“The Fed needs to look forward to how we might be Uberized,” Brassil said, adding the central bank should not think of itself as a government-backed monopoly. “If the private sector can do it better than the Fed, we need to be aware of it.”
Grappling with the future of blockchain
With that caution in mind, the Boston Fed launched a blockchain project in 2016. One of 12 banks in the central banking system, Boston has a long tradition of researching monetary policy, Brassil said, taking advantage of resources at Harvard and MIT. This project not only explores what blockchain may look like 10 years down the road — its impact on everything from credit and mobile payments to bringing banking to underserved markets — but is also hands on.
“We’re building a proof of concept around Hyperledger Fabric,” Brassil said, referring to the open source blockchain platform operated by the Linux Foundation and is being commercialized by IBM, Oracle, Microsoft and others.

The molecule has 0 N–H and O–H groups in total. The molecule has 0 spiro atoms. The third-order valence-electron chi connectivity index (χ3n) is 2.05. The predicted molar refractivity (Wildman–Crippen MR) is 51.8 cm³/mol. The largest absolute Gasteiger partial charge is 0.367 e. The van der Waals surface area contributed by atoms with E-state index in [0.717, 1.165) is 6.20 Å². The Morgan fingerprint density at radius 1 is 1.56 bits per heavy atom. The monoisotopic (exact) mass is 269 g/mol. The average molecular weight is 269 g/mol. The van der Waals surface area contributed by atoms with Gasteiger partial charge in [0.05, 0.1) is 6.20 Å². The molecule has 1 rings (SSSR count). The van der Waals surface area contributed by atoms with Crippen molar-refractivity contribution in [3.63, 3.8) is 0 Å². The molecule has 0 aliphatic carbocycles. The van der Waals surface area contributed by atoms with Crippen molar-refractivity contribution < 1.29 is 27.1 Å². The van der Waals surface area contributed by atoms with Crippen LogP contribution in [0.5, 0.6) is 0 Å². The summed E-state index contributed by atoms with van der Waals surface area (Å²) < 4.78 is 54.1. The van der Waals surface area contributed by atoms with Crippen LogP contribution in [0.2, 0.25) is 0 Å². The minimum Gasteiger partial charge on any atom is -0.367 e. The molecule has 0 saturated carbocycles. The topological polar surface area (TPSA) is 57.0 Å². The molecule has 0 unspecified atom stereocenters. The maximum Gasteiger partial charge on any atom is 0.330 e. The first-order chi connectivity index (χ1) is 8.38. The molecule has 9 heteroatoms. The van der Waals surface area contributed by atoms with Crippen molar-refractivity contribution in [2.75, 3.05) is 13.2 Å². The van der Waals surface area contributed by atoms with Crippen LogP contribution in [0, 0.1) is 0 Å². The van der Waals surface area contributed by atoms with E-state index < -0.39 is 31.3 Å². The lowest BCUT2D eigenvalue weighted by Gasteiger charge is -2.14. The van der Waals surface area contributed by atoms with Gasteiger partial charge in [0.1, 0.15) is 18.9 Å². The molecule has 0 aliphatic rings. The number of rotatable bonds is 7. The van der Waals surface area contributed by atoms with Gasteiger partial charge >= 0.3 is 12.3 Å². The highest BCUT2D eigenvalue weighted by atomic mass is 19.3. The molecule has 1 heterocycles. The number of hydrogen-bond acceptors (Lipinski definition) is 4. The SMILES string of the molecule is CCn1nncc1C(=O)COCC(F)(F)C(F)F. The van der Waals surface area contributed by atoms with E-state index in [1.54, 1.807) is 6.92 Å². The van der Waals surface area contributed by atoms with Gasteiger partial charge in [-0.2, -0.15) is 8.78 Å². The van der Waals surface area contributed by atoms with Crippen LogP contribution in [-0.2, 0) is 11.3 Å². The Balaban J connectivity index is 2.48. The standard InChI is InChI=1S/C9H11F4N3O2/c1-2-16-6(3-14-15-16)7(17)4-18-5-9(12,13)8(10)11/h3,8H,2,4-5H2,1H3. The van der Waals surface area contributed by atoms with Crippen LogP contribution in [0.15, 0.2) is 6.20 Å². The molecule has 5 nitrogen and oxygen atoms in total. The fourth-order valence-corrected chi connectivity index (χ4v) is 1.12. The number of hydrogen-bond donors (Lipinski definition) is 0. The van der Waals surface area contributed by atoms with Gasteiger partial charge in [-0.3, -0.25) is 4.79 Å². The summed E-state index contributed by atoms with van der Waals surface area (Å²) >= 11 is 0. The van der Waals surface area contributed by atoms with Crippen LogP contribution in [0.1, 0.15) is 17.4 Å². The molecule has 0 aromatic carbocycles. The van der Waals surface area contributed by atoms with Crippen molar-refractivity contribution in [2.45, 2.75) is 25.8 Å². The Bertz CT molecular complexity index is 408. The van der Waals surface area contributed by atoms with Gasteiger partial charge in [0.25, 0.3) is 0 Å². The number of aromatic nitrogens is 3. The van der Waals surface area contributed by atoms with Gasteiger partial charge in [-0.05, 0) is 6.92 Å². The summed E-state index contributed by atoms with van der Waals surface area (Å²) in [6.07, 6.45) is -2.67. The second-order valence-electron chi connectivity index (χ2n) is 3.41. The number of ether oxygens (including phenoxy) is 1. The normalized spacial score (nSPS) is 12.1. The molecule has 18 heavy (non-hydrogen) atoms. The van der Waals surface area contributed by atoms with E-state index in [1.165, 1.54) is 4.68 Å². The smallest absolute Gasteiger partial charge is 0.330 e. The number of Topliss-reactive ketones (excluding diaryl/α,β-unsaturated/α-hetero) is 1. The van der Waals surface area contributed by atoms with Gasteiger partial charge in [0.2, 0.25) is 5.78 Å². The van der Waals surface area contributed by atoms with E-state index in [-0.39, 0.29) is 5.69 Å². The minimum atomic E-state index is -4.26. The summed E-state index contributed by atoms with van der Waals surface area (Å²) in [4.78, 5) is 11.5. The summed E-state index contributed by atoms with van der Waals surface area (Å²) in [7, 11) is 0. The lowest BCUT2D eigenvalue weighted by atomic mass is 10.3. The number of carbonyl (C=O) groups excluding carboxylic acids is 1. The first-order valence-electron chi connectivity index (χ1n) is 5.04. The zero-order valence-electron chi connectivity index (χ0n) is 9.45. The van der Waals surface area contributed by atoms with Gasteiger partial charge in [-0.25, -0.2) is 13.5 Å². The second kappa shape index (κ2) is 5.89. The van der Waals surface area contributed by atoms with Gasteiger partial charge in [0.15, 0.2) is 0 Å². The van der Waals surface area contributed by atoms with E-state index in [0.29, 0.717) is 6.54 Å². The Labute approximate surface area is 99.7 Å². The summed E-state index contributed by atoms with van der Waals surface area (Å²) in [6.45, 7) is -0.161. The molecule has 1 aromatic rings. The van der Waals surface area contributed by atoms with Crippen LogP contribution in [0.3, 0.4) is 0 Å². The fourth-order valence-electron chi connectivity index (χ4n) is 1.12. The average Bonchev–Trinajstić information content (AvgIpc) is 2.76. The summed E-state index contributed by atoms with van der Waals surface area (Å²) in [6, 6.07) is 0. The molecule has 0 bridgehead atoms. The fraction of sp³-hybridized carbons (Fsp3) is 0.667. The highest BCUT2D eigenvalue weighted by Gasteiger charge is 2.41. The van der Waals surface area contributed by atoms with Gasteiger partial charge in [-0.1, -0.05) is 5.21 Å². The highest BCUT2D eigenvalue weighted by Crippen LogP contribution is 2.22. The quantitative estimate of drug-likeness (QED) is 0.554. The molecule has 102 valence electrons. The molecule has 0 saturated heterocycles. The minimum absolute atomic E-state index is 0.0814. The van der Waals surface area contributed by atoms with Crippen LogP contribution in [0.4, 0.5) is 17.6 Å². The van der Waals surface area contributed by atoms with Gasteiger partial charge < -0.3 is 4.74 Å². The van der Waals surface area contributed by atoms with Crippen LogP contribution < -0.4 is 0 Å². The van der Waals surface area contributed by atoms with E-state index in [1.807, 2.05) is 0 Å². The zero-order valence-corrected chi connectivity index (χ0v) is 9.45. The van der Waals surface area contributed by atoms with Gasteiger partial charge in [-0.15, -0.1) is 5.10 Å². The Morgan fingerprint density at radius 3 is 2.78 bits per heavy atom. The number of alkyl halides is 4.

His team is building a non-mission-critical app for employee appreciation rewards. “We want to plug that into our environment to see what the 24/7 challenges are when running this platform.
If the future of blockchain involves banking, IT leaders need to know what the risks are, Brassil said. “Are we going to have storage issues, issues with smart contract development, cyber risks?”
Fed role in future of blockchain?
Another aim is more far-reaching: Namely, if and what kind of supervisory role the Fed might play in a potential “spiderweb of banks” doing transactions over a massive blockchain environment.
In a mark of how fluid the blockchain platform market is now, the Boston Fed’s initial work was done on open source Ethereum, because it was the first decentralized platform to use smart contracts, a computer program that directly controls the transfer of digital currencies or assets between parties under certain conditions.
A “pivotal trip” to the Bank of England and learning about the adoption of Hyperledger Fabric by European central banks changed that.
Brassil said his team intends to publish a white paper on the project by the end of the year.